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# All possible numbers are formed using the digits $1,1,2,2,2,2,3,4,4$ taken all at a time. The number of such numbers in which the odd digits occupy even places is:

Last updated date: 13th Jun 2024
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Hint: From the question, it is given that all the digits are used $1,1,2,2,2,2,3,4,4$ and all the digits are taken at a time. So, we should form 9-digit numbers. In these digits, we should find the number of odd digits and number of even digits. We were also given that the odd digits occupy even places. In a 9-digit number, we should find the number of odd digits and number of even digits. We know that the number of ways to place r objects in n places is equal to $^{n}{{C}_{r}}\left( n\ge r \right)$. We know that the number of ways to arrange n objects among those n objects r objects are similar and p objects are also similar and (n-r-p) objects are different is equal to $\dfrac{n!}{r!p!}$. By using these concepts, we should find the required number of ways.

From the question, it is given that all the digits are used $1,1,2,2,2,2,3,4,4$ and all the digits are taken at a time. So, we should form 9-digit numbers. In these digits, we were having 3 odd digits and 6 even digits. We were also given that the odd digits occupy even places. In a 9-digit number, we will have 4 odd places and 5 even places. So, we should place 3 odd digits in 4 even places. We know that the number of ways to arrange n objects among those n objects r objects are similar and (n-r) objects are different is equal to $\dfrac{n!}{r!}$.

We know that the number of ways to place r objects in n places is equal to $^{n}{{C}_{r}}\left( n\ge r \right)$.
So, now we should place 3 odd digits in 4 even places.
The number of ways to place 3 odd digits in 4 even places is equal to $^{4}{{C}_{3}}$.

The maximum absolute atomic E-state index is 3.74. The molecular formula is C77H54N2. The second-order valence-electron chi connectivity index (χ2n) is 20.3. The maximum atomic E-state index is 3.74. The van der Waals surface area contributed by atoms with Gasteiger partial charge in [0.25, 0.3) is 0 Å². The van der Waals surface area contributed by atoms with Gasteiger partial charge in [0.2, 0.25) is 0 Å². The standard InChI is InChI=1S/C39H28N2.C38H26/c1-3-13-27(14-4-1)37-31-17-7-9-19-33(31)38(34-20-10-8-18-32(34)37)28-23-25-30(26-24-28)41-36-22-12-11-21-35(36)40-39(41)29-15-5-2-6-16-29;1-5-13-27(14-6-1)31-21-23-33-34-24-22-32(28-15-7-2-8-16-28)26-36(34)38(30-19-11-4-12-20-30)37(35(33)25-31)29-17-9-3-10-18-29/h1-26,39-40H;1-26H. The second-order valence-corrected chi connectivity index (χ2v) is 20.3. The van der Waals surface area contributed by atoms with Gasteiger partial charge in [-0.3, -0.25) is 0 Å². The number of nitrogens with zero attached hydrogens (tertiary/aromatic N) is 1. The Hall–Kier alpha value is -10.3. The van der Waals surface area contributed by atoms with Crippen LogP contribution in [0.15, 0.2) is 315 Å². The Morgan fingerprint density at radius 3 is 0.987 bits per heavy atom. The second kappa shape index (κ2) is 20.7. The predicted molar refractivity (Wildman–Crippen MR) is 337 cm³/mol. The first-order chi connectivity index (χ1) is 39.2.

Now we should find out the number of ways to arrange these 3 odd digits.
We know that the number of ways to arrange n objects among those n objects r objects are similar and (n-r) objects are different is equal to $\dfrac{n!}{r!}$.
Now we should place 3 odd digits in which two odd digits are similar.
So, the number of ways to place 3 odd digits in which two odd digits are similar is equal to $\dfrac{3!}{2!}$.
Now we should place remaining numbers.
Now we are having 6 even digits. Now these digits should be arranged.
We know that the number of ways to arrange n objects among those n objects r objects are similar and p objects are also similar and (n-r-p) objects are different is equal to $\dfrac{n!}{r!p!}$.
Now we should place the remaining 6 digits in which 4 digits and the remaining 2 digits are also similar.
So, the number of ways to place 6 digits in which 4 digits are similar and other 2 digits are similar is equal to $\dfrac{6!}{4!2!}$.
So, let us assume the number of ways are equal to T.
$\Rightarrow T{{=}^{4}}{{C}_{3}}\dfrac{3!}{2!}\dfrac{6!}{4!2!}$
We know that $^{n}{{C}_{r}}=\dfrac{n!}{r!\left( n-r \right)!}$.
\begin{align} & \Rightarrow T=\dfrac{4!}{3!\left( 4-3 \right)!}\dfrac{3!}{2!}\dfrac{6!}{4!2!} \\ & \Rightarrow T=\dfrac{4!}{3!1!}\dfrac{3!}{2!}\dfrac{6!}{4!2!} \\ & \Rightarrow T=\dfrac{4.3!}{3!}\dfrac{3.2!}{2!}\dfrac{6.5.4!}{4!2!} \\ & \Rightarrow T=\left( 4 \right)\left( 3 \right)\left( 15 \right) \\ & \Rightarrow T=180 \\ \end{align}
So, we can say that the number of such numbers in which the odd digits occupy even places is equal to 180.

Note: Some students have a misconception that the number of ways to arrange n objects among those n objects r objects are similar and (n-r) objects are different is equal to $\dfrac{n!}{(n-r)!}$. The number of ways to arrange n objects among those n objects r objects are similar and (n-r) objects are different is equal to $\dfrac{n!}{r!}$. If this misconception is followed, then the solution may go wrong.